A fascinating and somewhat horrifying concept in science fiction for me is the melding of animate and inanimate materials. This melding is beyond a simple hybridization or mutation as seen in say X-Men, no, this is about the actual symbiosis between materials. For example, imagine using the now considered classic sci-fi premise that the only way to get onto the internet was to physically plug yourself in with a wire, having ports on any spaces in your body. The world of Ballistic walks in the footsteps of William Gibson but dabbles with David Cronenberg by introducing complicated ideas that man made synthesized evolution, or biomimicry (as listed in the annotations) will be about organic, living material moving from the metaphorical to literal, such as an air conditioning duct is not a hollow metal tube, it is an organic tube of living, breathing material, no different than your windpipe.
I spend time talking a bit about biomimicry, as it is intriguing to me (and absolutely integral to the logic of this fabricated world) how Ballistic executes this concept so well in a comic and with a degree of expertise, highlighted with an annotated section at the end for readers curious to see the science behind the ideas/concepts. Recently I have seen the concept of literal transformations of organic systems in small snippets of Brandon Graham’s Prophet and Multiple Warheads, although Graham usually plays it for his love of both visual and verbal pun. Ballistic scribe Adam Egypt Mortimer has humor in the writing, however, his world building is a serious, seemingly dangerous place where the story of a low-level, lonely nobody aspires to be that big shot player/gangster. The humor comes in surprisingly witty and well-paced dialogue exchanges between characters, especially between our lead man Butch and his “gun,” itself a piece of “talky-tech” that has the ability to integrate with Butch’s nervous system when needed.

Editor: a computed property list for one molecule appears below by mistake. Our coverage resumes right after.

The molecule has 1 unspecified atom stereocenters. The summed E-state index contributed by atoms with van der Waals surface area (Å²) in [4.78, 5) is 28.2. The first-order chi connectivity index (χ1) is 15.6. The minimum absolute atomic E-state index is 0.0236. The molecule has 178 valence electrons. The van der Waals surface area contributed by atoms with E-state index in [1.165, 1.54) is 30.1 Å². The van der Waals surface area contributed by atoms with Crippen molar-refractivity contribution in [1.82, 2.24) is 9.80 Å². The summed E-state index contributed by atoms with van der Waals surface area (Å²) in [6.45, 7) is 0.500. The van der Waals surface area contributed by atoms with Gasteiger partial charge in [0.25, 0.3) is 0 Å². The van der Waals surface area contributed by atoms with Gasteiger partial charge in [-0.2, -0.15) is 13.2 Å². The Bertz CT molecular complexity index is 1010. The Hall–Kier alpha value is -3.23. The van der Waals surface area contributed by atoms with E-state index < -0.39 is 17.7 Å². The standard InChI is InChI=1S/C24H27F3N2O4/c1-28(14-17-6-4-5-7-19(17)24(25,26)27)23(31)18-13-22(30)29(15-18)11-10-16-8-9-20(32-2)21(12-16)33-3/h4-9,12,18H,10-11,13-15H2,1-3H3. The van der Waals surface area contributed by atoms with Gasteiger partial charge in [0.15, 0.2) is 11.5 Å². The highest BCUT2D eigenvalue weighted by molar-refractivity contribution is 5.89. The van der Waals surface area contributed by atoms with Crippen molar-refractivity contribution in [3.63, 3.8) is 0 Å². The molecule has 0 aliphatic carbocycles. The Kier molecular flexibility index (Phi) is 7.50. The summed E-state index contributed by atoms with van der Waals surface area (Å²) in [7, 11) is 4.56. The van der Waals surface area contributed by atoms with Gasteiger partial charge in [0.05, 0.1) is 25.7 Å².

I have known of artist Darick Robertson by reputation but had not had the chance till only this past year to get into his work with a few issues of Happy, his co-created mini-series with Grant Morrison. While that experience was middle-of-the-road for me (I do like his consistent ability to make facial expressions fit the context of a scene), the artwork on display in Ballistic is most certainly worth the price of admission. While there are tangible things for the reader’s eyes to gravitate towards, it is the architecture of this world that Robertson should be commended on as it is exemplary fantasy work, from dragon winged automobiles to the biologically inspired cityscapes (this is best exemplified in a gorgeous two-page spread).
The credits page of Ballistic dedicates the work to Jean Giraud, aka Moebius, who passed away in the last year. Moebius created fantasy work that has influenced a generation of visual artists in various mediums, and there are some wonderful echoes of his work in this opening chapter. Ballistic wears fantasy and sci-fi homage openly, but what separates this work from others on the shelves is the influence is derived not from the mainstream, but rather from the unfiltered underground, a place where people are only limited by themselves, something that perhaps Moebius would agree with. This third release from Black Mask Studios, following strong showings with the anthology Occupy Comics and Matt Miner’s animal rights super-hero study Liberator, chalks up more momentum for a creator owned publishing house that makes me curious to see what is on the horizon.